It is intriguing that a nation that boasts of Kamasutra and Khajuraho can be so priggish when it comes to a candid discussion on sex, sexuality and sexual health. Yet, there have been the likes of the late Dr Mahinder Watsa — he passed away at the age of 96 on Monday — who ended the cloistered misery of a thousands of people by enabling them to open up in his column ‘Ask the Sexpert.’
The late Dr Watsa was a doyen in this hush-hush world of sexual counselling. Yours truly would begin his day with a glance at his column in the Pune and Mumbai Mirror, with which he was associated since their inception. Even before that, he had been contributing to women’s magazines, helping readers to come to terms with their sexuality.
“Dad was a man of many dimensions. He lived a glorious life and on own his terms,” read a statement by his children. In a country where a discussion on sex is still a taboo for many, Watsa, the son of a military doctor, had a sort of cult following. Be it erectile dysfunction or middle-aged pregnancy, no query was off limits for this ‘sexpert’.
Unlike in the West, there is no such subject as sexology that is part of the curriculum in Indian medical colleges. In these rather discouraging circumstances, Dr Watsa’s foray into this field was indeed commendable.
A suave and humane doctor, he never let down his readers and patients. Though he was witty, he was by no means sarcastic or scathing. It simply brought much cheer. Sample this:
Q: I have heard that any kind of acidic substance can prevent pregnancy. Can I pour some drops of lemon or orange juice in my girlfriend’s vagina after the intercourse? Will it harm her?
A: Are you a bhel puri [snack] vendor? Where did you get this weird idea from? There are many other safe and easy methods of birth control. You can consider using a condom.
Years ago, an editor objected to his column because of the nature of questions posed by readers. Yet, the mild-mannered Dr Watsa didn’t mind or get into an unnecessary confrontation with that editor. That was his hallmark. He was always non-controversial to a fault.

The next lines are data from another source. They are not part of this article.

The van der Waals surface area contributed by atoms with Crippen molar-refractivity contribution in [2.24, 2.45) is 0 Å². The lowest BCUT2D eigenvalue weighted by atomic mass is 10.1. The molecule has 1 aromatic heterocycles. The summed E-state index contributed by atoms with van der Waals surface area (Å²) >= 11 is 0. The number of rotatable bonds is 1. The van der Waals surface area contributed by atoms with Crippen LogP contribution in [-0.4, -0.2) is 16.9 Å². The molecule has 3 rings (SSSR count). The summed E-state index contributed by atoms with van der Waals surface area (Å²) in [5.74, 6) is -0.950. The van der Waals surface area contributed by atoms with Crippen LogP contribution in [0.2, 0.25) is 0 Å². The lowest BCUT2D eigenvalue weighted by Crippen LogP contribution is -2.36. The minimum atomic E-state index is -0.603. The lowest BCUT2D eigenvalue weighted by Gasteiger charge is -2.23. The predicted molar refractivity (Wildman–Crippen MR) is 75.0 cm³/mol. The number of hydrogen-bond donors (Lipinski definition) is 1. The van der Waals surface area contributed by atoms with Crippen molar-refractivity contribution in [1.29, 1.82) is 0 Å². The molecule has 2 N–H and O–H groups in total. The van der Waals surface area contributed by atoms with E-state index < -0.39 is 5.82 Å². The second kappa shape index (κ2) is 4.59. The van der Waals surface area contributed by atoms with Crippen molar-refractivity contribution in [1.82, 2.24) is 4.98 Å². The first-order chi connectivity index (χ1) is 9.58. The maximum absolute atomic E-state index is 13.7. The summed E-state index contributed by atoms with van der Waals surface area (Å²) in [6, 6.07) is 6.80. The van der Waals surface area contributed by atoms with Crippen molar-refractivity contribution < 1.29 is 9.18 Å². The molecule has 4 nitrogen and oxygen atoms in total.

He once said, ‘ F***, Fun and Frolic go hand in hand. Take life lightly. Your sexual life will also be smooth.’ He had a non-serious and uncluttered approach to sex. He once asked in his column; it was a counter question: Young man, why should you need a Viagra? For a young man, his beautiful partner is the most potent Viagra or an aphrodisiac. So very true.
Despite being an allopath, he was open to suggesting Ayurvedic aphrodisiacs; no one knew better than him that all aphrodisiacs have a placebo effect; yet he never misled any of his readers and patients.
He even corrected misspelt words like a fastidious teacher, the most popular being his encounter with a young reader from Satara in Maharashtra who wanted an insight into mastoorbotion!
Likewise, he admirably dealt with sexual issues that had moral overtones. A sexologist must be a brilliant psychologist or a psychiatrist. In Europe and America, all sexologists are psychiatrists as well. Mind plays a vital role in sex. So, both medication and counselling are needed.
Dr Wats was an amazing practitioner of human psychology. That’s why, he was so successful. His advice were never outrageous or titillating. To him, sagacity was the essence of sexology. He showed utmost patience with his numerous patients. The good old doctor had a humane touch and an unfailing sense of (re)assurance. He’ll be sorely missed. Adieu, Dr Wats.